This is the twenty-ninth in Entropy’s small press interview series, where we ask editors about their origins, their mission, and what it’s like to run a press. Find the other interviews from this series in our Small Press Database here and under the Resources tab at the top of the page.
Interview with Michael Newton and Emmalea Russo, Editors
How did Ugly Duckling Presse start?
UDP started as a zine in the 1990s. In 1999-2000, it began to take shape as a volunteer-run arts and publishing collective, with an emphasis on investigations into what makes a book a book. The original members—Matvei Yankelevich, Ellie Ga, Yelena Gluzman, Julien Poirier, Filip Marinovich, Marisol Limon Martinez, and G.L. Ford—dreamed of a stable base from which to celebrate avant-garde works across genres and time periods, and made the decision to incorporate as a nonprofit in 2002; their mission was “the creation, publication, and dissemination of literary works overlooked by commercial publishers, including poetry, fiction, drama and theater art, graphic artwork, and collaborative works.” Other collaborators joined around that time, so that within a few years there was a core collective of about a dozen editors.
Tell us a bit about Ugly Duckling. What are your influences, your aesthetic, your mission?
Our mission is fairly specific: to publish translations, artist’s books, performance texts, “forgotten” literature, investigative writing, and contemporary poetry that would have a hard time being placed at another publishing house. In short, we publish what we love, and what cannot find a platform elsewhere. Our aesthetic is based on an ongoing romance with the art and history of bookmaking: each work we publish is designed so that the physical form of the book, its page structure, binding, paper texture, etc., makes sense for what that particular work is trying to achieve.
Can you give us a preview of what’s current and/or forthcoming from your catalog, as well as what you’re hoping to publish in the future?
The 2015 season is packed with gems, including books from: Tatsumi Hijikata, Hoa Nguyen, Leslie Allison, Ramsey Scott, Cathy Eisenhower, Jennifer Nelson, Lewis Warsh, Corina Copp, Ben Fama, Alejandra Pizarnik, and Rebecca Wolff.
What about small/independent press publishing is particularly exciting to you right now?
The decentralization of media and changing models of publicity and distribution have put everything in flux, but these conditions are favorable to small press publishing, which in our estimation is having a rich moment. Exploration is being built into the everyday.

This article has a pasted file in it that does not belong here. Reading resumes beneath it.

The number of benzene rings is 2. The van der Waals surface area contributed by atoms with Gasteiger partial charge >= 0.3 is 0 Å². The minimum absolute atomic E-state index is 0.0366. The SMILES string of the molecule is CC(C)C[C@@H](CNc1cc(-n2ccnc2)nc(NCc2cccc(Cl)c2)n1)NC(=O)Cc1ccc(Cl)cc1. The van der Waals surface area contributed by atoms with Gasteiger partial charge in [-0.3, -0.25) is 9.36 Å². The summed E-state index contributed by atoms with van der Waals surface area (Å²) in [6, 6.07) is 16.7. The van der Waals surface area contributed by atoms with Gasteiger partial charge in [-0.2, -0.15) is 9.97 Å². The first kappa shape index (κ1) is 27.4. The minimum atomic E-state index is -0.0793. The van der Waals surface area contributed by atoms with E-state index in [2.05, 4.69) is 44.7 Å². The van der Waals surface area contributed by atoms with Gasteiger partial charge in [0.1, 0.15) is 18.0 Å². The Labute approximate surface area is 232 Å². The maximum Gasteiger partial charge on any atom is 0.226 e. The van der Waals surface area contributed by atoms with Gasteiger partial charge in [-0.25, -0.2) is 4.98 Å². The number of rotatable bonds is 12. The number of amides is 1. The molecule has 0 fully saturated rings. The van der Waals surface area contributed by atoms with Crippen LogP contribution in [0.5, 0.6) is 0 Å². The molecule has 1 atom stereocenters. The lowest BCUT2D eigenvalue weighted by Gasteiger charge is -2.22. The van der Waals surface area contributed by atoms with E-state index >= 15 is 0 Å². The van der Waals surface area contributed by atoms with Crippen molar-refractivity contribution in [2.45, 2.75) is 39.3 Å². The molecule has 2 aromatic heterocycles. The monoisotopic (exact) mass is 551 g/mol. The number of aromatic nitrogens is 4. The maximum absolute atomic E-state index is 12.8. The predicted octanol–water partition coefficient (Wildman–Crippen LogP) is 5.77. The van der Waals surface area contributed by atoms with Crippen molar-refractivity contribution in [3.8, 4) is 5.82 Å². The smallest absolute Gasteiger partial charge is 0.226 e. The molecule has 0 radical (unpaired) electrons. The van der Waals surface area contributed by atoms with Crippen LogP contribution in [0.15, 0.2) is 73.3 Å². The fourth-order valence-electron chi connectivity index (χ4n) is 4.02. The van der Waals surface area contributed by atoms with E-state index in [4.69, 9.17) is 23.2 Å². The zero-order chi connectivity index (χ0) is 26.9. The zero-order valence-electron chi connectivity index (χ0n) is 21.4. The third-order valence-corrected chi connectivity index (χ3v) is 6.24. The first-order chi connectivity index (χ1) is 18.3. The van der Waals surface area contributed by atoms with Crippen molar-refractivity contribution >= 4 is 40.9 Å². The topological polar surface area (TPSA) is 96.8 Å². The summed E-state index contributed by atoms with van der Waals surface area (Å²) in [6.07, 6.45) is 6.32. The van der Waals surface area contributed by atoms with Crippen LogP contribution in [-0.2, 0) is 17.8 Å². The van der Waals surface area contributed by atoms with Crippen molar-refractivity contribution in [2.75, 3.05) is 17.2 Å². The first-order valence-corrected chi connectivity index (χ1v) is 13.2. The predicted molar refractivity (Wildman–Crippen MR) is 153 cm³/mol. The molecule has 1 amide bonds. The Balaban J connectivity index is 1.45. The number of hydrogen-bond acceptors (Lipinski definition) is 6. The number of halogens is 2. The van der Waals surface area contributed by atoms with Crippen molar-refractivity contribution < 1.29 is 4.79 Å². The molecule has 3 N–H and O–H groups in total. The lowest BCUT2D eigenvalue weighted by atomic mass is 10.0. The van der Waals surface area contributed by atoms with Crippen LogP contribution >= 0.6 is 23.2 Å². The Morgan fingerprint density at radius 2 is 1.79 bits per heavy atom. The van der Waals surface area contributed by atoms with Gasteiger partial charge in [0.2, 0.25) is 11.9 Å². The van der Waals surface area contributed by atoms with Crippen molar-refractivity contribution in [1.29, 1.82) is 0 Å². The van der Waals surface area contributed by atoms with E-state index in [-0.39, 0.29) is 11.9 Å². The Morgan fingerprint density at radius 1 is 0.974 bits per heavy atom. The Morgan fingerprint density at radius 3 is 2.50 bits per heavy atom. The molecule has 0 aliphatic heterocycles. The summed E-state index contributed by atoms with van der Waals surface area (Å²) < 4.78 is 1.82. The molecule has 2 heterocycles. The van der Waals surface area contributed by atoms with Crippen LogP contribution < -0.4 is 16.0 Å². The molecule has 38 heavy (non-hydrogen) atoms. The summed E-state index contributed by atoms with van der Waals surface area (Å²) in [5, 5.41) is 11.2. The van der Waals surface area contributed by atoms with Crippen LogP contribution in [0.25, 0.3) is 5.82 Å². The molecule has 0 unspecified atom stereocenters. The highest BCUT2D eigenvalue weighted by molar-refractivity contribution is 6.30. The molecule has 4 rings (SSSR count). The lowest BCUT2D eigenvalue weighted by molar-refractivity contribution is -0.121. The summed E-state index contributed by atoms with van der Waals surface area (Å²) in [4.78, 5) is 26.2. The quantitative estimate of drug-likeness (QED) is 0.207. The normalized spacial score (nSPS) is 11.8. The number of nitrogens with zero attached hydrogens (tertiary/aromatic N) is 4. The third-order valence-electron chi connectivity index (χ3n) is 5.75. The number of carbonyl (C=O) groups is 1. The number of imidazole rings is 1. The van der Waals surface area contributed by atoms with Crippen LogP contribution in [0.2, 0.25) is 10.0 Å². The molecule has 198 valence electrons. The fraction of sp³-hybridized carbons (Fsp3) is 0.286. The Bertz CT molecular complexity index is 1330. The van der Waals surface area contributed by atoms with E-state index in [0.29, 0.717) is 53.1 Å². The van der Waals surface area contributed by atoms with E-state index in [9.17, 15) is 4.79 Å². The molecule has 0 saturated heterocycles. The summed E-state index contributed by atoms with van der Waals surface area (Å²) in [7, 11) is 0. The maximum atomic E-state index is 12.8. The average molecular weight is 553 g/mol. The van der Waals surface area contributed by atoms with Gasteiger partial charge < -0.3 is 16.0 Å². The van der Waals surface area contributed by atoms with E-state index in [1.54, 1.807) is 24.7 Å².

While we operate through the singular entity of the Presse, our collective has always been decentralized, curious, and open to the radicality of texts. We welcome experimental attempts to redefine what counts as publishing, and we are interested in presses/organizations like New Lights, Belladonna, and ILSSA that are engaging experimentally with production practices, distribution, and community building. These sorts of reconfigurations have substantive effects on distributions of power and voice. We’re excited to see how alternate publishing strategies might support certain redistributions of agency and authorship and make possible different sorts of interactions around books.
How do you cope? There’s been a lot of conversation lately about charging reading fees, printing costs, rising book costs, who should pay for what, etc. Do you have any opinions on this, and would you be willing to share any insights about the numbers at Ugly Duckling Presse?
Somehow we manage to balance the productive tension of being a volunteer-run collective with the demands of producing an output (24+ books a year) comparable to that of a much larger publishing house. A huge part of it is the fact that we are nonprofit, and therefore don’t define success according to profit margins. Because we have a tiny paid staff and limited financial resources, we are always trying to be more efficient with how we spend money. It’s a question of proper management of our resources, the most valuable of which is the energy of our interns, apprentices, volunteers, and editors.
We often wonder how we stay afloat. Most of our expenses go towards making books: $70,000 in sheer production costs for 2014. Approximately 60% of our annual income is made up of sales of our books and subscriptions (which actually isn’t bad for a nonprofit). The other 40% is made up of about equal parts of grants and individual donations, the latter of which has always been most difficult for us because our supporting base is typically not very wealthy—poets, artists, etc.
UDP sells books through our website, through our distributors (SPD in the US, Inpress in the UK, and Raincoast, via Coach House, in Canada), through direct partnerships with independent bookstores (30+ located throughout the U.S. and in a few other countries), and at book fairs. We receive support from the NEA, NYSCA, and DCA most years, and from a few private foundations through specific grants, and sometimes we receive grants from foreign cultural ministries for translations. We have about 150 full-presse subscribers, some of whom donate above the nearly at-cost price of $185/year (subscriptions are available through March, if you’re interested, more info here). Just keeping tabs on all of this activity takes a lot of work, but all these modes of distribution help us build lines of communication with different organizations and readerships, which are really valuable.
We don’t do contests or ask for reading fees, because we just don’t like the idea.